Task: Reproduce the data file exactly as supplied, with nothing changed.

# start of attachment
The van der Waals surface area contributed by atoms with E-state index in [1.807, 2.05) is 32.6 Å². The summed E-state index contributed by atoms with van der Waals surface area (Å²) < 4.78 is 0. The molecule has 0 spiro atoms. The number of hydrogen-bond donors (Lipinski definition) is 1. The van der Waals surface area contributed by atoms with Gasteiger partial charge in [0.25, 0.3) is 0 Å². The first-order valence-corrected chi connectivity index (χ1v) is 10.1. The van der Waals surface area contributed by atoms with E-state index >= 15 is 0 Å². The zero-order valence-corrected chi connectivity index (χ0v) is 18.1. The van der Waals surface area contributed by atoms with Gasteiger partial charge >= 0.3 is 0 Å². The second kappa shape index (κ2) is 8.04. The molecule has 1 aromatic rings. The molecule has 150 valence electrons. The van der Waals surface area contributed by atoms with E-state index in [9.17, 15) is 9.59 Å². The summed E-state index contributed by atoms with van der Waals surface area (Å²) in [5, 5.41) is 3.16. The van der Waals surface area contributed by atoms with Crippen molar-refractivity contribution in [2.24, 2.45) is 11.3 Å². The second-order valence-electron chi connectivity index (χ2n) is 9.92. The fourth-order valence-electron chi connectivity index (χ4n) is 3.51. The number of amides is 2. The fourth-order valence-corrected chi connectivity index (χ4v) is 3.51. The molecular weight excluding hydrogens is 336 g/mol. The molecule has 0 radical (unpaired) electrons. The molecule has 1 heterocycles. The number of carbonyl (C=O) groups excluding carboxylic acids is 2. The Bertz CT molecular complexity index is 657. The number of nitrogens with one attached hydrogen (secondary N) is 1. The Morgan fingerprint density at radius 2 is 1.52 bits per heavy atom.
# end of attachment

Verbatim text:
The van der Waals surface area contributed by atoms with E-state index in [1.807, 2.05) is 32.6 Å². The summed E-state index contributed by atoms with van der Waals surface area (Å²) < 4.78 is 0. The molecule has 0 spiro atoms. The number of hydrogen-bond donors (Lipinski definition) is 1. The van der Waals surface area contributed by atoms with Gasteiger partial charge in [0.25, 0.3) is 0 Å². The first-order valence-corrected chi connectivity index (χ1v) is 10.1. The van der Waals surface area contributed by atoms with E-state index >= 15 is 0 Å². The zero-order valence-corrected chi connectivity index (χ0v) is 18.1. The van der Waals surface area contributed by atoms with Gasteiger partial charge >= 0.3 is 0 Å². The second kappa shape index (κ2) is 8.04. The molecule has 1 aromatic rings. The molecule has 150 valence electrons. The van der Waals surface area contributed by atoms with E-state index in [9.17, 15) is 9.59 Å². The summed E-state index contributed by atoms with van der Waals surface area (Å²) in [5, 5.41) is 3.16. The van der Waals surface area contributed by atoms with Crippen molar-refractivity contribution in [2.24, 2.45) is 11.3 Å². The second-order valence-electron chi connectivity index (χ2n) is 9.92. The fourth-order valence-electron chi connectivity index (χ4n) is 3.51. The number of amides is 2. The fourth-order valence-corrected chi connectivity index (χ4v) is 3.51. The molecular weight excluding hydrogens is 336 g/mol. The molecule has 0 radical (unpaired) electrons. The molecule has 1 heterocycles. The number of carbonyl (C=O) groups excluding carboxylic acids is 2. The Bertz CT molecular complexity index is 657. The number of nitrogens with one attached hydrogen (secondary N) is 1. The Morgan fingerprint density at radius 2 is 1.52 bits per heavy atom.